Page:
Reims, the biggest town of the champagne region in France, took us a bit by surprise. Expecting a rustic old town surrounded by vineyards, it actually reminded us of many typical country Victorian or Australian towns in its size and atmosphere. The backstreets of three or four story apartment buldings were typically French, as were the randomly placed monuments and statues.
While not particularly impressive for any one reason, it obivously is home to about a dozen of the major champagne names of France, who take their grapes from a variety of nearby vineyards.
We visited the Mumm headquarters and cellars which were expectedly very suave and modern. It was surprising to hear them explain the great variety of different, widespread vineyards across the region they take their grapes from. We moved through the cellars, past row after row of bottles tilted upside-down at a 45 degree angle as they are left to mature. Behind lock and key, we also saw the racks of previously great vintages (including 1893, 1911 and 1929) which are kept despite champagne not getting better with age, but in order for the cellar master to sample when trying to keep a consistent taste for the Mumm brand year after year. Soon enough it was tasting time, where we tried three different Mumm varieties, all very distinct from one another but all excellent.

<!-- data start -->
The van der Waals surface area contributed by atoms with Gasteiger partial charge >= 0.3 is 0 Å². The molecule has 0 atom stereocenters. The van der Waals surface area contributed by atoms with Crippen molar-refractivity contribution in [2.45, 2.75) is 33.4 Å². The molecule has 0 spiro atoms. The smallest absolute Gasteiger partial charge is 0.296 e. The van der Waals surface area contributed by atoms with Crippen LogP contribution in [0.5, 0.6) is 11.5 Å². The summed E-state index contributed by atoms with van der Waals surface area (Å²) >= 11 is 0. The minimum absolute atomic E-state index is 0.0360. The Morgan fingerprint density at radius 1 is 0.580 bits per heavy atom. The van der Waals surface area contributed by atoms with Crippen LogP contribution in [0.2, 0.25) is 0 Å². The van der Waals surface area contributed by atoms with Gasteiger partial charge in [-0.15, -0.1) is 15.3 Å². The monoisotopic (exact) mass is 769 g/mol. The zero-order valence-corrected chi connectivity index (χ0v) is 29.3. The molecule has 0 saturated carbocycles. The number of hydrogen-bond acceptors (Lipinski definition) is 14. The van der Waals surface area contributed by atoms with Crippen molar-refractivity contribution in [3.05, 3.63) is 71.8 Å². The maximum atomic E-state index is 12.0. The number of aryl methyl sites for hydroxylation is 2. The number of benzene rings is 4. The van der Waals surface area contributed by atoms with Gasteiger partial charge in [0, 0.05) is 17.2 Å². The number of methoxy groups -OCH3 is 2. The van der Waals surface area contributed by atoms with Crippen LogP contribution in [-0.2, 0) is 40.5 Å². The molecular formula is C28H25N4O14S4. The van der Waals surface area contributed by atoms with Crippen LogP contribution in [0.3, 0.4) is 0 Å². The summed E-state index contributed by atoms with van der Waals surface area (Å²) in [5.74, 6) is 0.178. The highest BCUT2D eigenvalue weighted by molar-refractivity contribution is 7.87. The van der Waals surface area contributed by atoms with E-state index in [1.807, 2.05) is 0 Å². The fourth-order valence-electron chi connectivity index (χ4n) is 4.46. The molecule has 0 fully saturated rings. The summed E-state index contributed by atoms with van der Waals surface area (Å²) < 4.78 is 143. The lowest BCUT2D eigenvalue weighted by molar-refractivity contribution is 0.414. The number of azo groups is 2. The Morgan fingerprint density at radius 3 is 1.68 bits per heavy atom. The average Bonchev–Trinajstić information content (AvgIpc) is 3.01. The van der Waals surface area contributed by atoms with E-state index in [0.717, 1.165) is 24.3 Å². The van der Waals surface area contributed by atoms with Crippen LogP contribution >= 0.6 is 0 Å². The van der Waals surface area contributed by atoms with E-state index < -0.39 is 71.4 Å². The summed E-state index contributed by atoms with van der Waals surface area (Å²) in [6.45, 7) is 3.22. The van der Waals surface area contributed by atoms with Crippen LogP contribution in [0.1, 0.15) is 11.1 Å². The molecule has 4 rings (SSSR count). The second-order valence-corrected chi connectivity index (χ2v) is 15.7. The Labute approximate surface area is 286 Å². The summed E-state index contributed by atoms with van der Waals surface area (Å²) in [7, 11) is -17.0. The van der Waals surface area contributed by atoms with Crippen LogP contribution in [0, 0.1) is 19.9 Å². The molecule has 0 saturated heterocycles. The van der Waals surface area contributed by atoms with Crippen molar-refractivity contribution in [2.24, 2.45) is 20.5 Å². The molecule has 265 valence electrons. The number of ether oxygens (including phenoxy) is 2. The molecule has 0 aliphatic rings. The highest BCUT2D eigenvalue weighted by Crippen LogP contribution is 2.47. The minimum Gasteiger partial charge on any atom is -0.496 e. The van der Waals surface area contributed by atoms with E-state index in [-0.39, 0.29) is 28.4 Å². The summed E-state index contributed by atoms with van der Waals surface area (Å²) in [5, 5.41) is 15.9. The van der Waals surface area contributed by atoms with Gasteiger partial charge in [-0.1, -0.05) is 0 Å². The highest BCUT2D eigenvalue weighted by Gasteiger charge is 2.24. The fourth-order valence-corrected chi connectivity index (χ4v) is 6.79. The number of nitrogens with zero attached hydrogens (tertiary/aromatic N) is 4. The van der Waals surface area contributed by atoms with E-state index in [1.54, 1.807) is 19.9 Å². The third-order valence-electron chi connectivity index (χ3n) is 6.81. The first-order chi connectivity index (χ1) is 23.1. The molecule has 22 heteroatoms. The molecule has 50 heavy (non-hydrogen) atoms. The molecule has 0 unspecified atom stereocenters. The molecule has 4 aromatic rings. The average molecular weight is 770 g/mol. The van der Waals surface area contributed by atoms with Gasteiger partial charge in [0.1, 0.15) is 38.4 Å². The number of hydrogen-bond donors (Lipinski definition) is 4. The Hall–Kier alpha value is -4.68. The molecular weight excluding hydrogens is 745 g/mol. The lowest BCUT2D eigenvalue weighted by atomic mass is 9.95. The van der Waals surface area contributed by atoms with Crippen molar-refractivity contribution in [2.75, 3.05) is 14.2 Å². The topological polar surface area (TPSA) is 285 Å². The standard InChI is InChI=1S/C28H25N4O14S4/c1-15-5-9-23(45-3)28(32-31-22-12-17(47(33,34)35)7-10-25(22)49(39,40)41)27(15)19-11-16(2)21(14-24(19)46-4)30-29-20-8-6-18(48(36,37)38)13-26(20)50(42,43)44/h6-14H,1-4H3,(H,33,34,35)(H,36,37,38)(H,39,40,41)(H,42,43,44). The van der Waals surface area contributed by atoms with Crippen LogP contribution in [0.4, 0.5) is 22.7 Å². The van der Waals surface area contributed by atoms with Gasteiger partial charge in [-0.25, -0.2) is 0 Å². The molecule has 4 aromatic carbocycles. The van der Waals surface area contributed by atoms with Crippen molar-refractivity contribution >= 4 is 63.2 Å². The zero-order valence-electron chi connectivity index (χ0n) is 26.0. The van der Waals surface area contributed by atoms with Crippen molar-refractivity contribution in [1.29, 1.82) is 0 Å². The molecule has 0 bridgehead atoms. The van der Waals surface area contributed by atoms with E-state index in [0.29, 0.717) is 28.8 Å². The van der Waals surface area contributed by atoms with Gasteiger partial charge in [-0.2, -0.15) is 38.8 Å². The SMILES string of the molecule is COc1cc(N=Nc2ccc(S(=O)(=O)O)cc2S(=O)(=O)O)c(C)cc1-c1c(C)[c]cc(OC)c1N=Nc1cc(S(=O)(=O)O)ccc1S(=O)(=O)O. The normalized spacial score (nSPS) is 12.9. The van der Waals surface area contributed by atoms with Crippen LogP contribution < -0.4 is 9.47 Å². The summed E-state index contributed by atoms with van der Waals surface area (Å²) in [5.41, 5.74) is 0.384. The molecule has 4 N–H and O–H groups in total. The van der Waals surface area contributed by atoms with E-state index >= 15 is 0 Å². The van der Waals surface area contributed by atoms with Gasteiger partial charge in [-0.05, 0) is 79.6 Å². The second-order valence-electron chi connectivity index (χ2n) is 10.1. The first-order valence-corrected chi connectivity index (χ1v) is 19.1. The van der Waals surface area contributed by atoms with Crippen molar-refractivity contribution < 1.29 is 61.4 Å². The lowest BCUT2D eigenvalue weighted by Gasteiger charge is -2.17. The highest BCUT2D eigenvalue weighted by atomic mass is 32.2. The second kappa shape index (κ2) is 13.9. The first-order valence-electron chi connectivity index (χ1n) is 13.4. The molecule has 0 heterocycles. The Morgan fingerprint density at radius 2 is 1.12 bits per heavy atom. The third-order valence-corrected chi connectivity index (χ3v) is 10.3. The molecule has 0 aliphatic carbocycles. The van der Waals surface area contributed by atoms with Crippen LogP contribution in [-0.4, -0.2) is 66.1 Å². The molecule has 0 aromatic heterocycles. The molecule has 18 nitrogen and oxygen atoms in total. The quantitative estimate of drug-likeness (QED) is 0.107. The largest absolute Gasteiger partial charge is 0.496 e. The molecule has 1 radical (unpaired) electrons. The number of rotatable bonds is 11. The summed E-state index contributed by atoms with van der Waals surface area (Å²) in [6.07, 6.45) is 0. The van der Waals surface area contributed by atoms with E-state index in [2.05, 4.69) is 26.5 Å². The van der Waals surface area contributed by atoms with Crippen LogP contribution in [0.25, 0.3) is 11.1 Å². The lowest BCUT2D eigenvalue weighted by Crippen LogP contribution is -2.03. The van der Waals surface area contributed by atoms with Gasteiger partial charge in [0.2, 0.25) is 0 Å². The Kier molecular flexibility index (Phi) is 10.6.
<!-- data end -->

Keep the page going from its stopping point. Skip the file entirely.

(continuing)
A bit lost for something else to fill a full day with (apart from drinking more champagne!) we took a train to another of the main villages of the region, Epernay. The train journey alone was worthwhile, giving us a fly by of a big chunk of local vineyards. Once there we took a stroll around the town, sampled a couple of smaller, local champagne varieties and got the necessary photo in front of Moet and Chandon's HQ.
On our final morning in the region we visited the Reims' take on the Notre Dame Cathedral before jumping on a train and heading back west through Paris to Rennes.